Step into Nature’s Classroom This Summer
Did you know that there are millions of as-yet unidentified plants, animals, and other organisms living on our planet today, or that many will become extinct before we even know they exist?
What if you could help scientists discover those species while exploring the outdoors, learning more about plant and animal life, and meeting other aspiring citizen scientists and student scientists in your own community?
Welcome to BioBlitz 2016!
What Is a Bioblitz?
A bioblitz is a timed event, usually 24–48 hours, during which scientists, teachers, families, and students work together to identify and catalogue plants, animals, and other organisms living in a certain area such as a park, a stream, or even a city neighborhood. These citizen scientists then upload that information along with photos to the free iNaturalist app so professional scientists and ordinary citizens alike can easily share knowledge about life on our planet. (The app is available as a free download for both Android and iPhone.)
Ecologists can use the information collected to map and protect endangered species. Hikers can use it to avoid poisonous plants. Park rangers can use it to identify and remove invasive species that threaten local habitats. Ordinary people around the country can use it to learn what’s growing in their own backyards.
In celebration of the National Park Service’s (NPS’s) one-hundredth anniversary, the NPS and the National Geographic Society will be hosting hundreds of organized bioblitz events in parks around the United States throughout the year. You can be part of it this summer, and with the scheduling flexibility of virtual school, many students can enjoy participating in educational activities like this year-round!
Check out the video below to get inspired, and then read on!
What Can You Learn and Contribute at a Bioblitz?
Working with park experts and volunteer naturalists and scientists at these events, you can learn how to:
- Observe and describe the plants, animals, and other organisms living within a local area.
- Classify those organisms by taxonomy, the scientific naming and ranking convention for plants, animals, and other organisms.
- Map the locations and living conditions (temperature, soil characteristics, moisture, etc.) of the species you observe.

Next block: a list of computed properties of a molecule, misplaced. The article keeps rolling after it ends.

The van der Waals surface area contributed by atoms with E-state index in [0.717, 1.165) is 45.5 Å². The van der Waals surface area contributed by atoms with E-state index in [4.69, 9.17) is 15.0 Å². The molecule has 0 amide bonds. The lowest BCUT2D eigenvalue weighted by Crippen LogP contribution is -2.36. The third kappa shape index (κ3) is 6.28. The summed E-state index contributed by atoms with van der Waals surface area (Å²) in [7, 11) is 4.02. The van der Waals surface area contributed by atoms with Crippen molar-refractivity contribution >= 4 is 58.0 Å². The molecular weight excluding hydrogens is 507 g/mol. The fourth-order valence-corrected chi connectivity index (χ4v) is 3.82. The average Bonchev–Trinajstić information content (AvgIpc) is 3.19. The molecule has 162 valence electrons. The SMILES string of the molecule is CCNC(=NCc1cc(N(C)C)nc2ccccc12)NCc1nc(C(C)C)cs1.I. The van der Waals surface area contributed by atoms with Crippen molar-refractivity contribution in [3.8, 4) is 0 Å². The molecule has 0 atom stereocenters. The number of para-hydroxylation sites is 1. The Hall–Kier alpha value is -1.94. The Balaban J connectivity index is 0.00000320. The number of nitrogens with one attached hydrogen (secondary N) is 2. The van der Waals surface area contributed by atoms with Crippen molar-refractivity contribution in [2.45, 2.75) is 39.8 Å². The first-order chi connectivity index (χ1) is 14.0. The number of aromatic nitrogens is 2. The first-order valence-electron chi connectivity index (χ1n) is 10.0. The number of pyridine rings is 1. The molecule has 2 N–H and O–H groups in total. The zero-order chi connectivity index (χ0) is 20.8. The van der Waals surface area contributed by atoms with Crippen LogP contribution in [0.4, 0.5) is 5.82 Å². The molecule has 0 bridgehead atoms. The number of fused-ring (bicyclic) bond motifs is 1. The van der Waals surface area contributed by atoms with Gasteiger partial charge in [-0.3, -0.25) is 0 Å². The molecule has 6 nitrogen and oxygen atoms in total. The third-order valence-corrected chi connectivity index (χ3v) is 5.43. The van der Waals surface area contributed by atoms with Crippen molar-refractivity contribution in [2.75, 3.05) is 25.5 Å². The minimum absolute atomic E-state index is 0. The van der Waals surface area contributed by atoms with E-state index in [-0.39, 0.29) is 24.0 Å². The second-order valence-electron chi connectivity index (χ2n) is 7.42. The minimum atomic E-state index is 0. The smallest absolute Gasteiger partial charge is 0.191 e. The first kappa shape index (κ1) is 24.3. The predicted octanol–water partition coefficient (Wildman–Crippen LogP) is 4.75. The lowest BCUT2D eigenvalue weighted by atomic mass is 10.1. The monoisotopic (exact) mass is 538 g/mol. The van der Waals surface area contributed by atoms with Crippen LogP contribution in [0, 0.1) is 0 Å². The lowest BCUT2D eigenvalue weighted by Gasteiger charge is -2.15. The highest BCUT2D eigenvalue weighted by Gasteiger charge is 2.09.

- Share the information you collect via the iNaturalist app or field reports.
- Work as a team with other student scientists and citizen scientists pursuing a common scientific goal.
While you’re learning, the data you collect can provide scientists with more of the information they need to protect the earth’s biodiversity. Defined as the variety of life at all levels from ecosystems to microorganisms, biodiversity provides us with food, water, and medicine derived from nature as well as helping the planet recover from natural disasters.
Find a Bioblitz Near You or Organize Your Own
Although bioblitz events are scheduled across the country throughout the year, many will take place simultaneously the week of May 16–May 22. Some will be even be live-streamed on giant screens on the National Mall in Washington, DC, during the NPS BioBlitz and Biodiversity Festival, May 20–21.
Don’t see an event near you? Why not practice your leadership skills and organize one of your own? Here are a few resources that can help:
- The National Geographic Society’s website provides detailed directions, equipment lists, and resource links for designing a bioblitz learning experience or conducting a bioblitz in your neighborhood.
- iNaturalist.org provides a how-to guide on organizing a bioblitz as well as step-by-step instructions and easy-to-follow video tutorials on setting up your project in the iNaturalist app.
Keep Discovering and Contributing Year-Round
While bioblitzes are usually timed events, there’s nothing to stop you from learning about nature and contributing what you learn all year long. So get out there with your smartphone and record your observations about life on this beautiful planet. Millions of creatures, including your fellow scientists, are counting on you!
What kind of activities does your family enjoy? Are you participating in a BioBlitz 2016? Tell us what you discovered in the comments below.